New Pentagon data on the military's domestic drone use documented 11 missions during the 2018 fiscal year – reportedly matching the total used in operations in the previous six years.
According to the Center for the Study of the Drone at Bard College, the Department of Defense recorded just 11 missions between 2011 and 2017. The center pinned the trend on a DoD shift last August that made it easier for military drones to be deployed at home.
Breaking down the Center's graph on drone use, ZDNet noted most of the military's 2018 missions fell under the category of "Defense Support of Civil Authorities" – responses to requests from the governors of California and Oregon for support during last year's wildfire season, as well as helping the South Carolina National Guard with its Hurricane Florence flood response, the Center noted. DoD drones were also on call throughout 2018 to provide southern border support for a regiment of the Army.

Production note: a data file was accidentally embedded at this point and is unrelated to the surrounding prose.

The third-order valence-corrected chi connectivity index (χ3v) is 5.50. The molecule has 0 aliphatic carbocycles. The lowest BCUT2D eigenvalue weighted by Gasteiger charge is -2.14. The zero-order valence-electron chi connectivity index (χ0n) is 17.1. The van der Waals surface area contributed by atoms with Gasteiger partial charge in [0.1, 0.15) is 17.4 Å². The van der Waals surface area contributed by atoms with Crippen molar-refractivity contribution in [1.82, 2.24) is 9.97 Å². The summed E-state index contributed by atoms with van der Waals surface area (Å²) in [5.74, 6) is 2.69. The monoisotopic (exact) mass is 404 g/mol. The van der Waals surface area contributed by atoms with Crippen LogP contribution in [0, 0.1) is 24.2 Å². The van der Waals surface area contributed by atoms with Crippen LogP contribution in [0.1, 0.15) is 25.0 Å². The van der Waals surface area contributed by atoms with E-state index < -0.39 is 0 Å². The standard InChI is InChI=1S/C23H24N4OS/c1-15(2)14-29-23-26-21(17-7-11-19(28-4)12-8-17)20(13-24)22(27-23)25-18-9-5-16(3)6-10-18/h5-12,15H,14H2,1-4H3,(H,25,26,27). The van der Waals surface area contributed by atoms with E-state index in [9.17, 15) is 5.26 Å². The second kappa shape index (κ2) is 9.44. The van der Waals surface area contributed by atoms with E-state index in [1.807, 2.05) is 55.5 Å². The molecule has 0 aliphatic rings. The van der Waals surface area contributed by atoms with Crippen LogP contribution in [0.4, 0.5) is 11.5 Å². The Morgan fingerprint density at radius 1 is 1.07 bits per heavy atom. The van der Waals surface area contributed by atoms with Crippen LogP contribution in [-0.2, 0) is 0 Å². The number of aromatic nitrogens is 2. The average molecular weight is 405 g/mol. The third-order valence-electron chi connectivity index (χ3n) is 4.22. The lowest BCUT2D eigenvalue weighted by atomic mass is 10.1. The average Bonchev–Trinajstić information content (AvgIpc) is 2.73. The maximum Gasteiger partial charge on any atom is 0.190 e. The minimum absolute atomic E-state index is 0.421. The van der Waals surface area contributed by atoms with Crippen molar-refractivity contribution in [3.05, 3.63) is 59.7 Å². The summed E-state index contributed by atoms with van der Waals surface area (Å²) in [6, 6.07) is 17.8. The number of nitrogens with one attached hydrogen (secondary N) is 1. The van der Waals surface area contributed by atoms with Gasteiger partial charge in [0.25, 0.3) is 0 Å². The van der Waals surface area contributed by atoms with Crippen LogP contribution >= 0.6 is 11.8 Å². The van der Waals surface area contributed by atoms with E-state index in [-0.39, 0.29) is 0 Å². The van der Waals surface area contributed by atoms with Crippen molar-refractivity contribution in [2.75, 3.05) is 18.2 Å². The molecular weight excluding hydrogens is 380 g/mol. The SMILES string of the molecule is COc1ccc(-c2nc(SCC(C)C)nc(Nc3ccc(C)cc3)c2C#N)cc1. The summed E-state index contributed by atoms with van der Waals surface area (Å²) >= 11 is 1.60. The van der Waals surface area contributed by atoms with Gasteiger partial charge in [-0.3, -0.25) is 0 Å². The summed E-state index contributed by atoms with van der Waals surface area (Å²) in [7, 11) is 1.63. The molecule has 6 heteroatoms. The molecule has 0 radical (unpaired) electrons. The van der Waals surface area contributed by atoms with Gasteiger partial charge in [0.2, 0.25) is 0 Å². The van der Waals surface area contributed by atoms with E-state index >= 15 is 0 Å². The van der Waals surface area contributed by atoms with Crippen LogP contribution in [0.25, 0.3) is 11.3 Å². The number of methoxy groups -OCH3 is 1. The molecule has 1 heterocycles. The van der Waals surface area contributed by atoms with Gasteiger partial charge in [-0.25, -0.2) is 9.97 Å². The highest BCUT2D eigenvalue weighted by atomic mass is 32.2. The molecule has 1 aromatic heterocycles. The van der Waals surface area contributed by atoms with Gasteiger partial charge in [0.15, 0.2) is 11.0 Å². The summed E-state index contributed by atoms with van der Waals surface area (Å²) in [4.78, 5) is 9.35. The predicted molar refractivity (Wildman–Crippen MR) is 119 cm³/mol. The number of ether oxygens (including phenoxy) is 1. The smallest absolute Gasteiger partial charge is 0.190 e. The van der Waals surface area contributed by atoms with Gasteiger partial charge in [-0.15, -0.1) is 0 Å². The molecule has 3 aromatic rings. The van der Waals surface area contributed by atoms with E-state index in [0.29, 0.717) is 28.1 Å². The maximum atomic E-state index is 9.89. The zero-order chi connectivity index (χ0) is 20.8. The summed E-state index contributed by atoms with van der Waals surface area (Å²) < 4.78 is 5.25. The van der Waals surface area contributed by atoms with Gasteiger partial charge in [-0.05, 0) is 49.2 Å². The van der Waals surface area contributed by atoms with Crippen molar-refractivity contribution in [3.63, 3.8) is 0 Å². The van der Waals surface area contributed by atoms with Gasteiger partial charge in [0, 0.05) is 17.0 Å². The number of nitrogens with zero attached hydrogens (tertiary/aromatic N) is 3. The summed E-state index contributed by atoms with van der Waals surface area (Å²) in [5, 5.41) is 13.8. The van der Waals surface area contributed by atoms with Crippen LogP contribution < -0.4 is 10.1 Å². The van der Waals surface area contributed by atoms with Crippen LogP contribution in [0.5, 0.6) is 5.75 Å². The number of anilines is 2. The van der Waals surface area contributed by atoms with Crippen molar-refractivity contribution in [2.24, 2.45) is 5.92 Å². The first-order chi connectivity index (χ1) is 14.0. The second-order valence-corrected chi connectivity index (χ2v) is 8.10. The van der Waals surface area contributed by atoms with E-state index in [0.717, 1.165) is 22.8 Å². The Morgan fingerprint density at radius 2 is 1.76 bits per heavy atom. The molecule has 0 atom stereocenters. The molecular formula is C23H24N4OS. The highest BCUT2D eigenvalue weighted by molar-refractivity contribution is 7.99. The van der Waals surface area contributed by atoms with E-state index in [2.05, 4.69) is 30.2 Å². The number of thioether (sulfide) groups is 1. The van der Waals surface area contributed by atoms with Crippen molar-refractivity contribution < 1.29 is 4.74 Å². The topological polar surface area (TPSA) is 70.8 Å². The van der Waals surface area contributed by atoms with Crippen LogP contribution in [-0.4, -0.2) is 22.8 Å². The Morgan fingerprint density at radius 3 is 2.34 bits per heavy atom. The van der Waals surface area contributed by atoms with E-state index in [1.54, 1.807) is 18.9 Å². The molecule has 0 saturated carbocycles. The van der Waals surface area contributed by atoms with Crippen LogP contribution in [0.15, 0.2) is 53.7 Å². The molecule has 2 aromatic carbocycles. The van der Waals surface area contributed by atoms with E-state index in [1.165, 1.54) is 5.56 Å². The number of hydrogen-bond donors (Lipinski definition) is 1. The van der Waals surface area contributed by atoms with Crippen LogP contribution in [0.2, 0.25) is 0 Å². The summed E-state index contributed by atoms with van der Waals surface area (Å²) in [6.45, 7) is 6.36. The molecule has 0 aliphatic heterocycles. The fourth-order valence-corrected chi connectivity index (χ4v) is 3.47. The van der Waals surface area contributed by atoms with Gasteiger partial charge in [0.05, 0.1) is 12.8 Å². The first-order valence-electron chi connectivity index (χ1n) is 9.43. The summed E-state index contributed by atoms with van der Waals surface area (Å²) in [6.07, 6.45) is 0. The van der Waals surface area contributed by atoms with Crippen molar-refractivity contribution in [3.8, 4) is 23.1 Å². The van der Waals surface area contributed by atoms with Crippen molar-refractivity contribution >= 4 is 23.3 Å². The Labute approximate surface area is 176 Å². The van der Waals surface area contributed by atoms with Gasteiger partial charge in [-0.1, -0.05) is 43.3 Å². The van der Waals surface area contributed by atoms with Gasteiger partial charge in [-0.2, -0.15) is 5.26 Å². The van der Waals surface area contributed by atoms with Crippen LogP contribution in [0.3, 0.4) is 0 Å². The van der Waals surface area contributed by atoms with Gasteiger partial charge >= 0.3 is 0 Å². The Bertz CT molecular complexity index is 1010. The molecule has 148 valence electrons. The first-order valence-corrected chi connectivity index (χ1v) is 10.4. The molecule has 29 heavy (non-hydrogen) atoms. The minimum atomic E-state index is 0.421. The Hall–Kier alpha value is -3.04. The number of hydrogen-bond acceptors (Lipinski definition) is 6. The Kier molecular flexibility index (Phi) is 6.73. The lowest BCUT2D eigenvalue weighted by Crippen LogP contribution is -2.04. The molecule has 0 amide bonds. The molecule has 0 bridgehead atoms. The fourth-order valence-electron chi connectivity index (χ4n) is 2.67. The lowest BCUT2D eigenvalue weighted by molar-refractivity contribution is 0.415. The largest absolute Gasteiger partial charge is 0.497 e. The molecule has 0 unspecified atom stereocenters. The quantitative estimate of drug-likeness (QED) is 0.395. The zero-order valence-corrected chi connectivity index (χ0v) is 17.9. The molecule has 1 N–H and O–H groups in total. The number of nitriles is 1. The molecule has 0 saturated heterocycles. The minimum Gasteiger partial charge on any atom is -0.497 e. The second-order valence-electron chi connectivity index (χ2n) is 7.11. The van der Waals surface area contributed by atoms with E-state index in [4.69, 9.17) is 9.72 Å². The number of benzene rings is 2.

The military also used its unmanned aerial systems in three cases to provide DoD installation and airspace support, the graph showed. And it responded to a request from the governor of New York for support during an emergency response training exercise; for five months during the fiscal year, it used drones to support the Customs and Border Patrol's counterdrug operations.
Up until last year, the Pentagon could only deploy drones to help state or federal civilian authorities with the direct approval of the Secretary of Defense. In August, however, then-Defense Secretary James Mattis issued the memo enabling other military leaders, and in some cases governors, to authorize drones use.
The Center noted other U.S. agencies outside of the Pentagon are also using drones domestically – specifically, the Department of Homeland Security, for patrol of the nation's borders.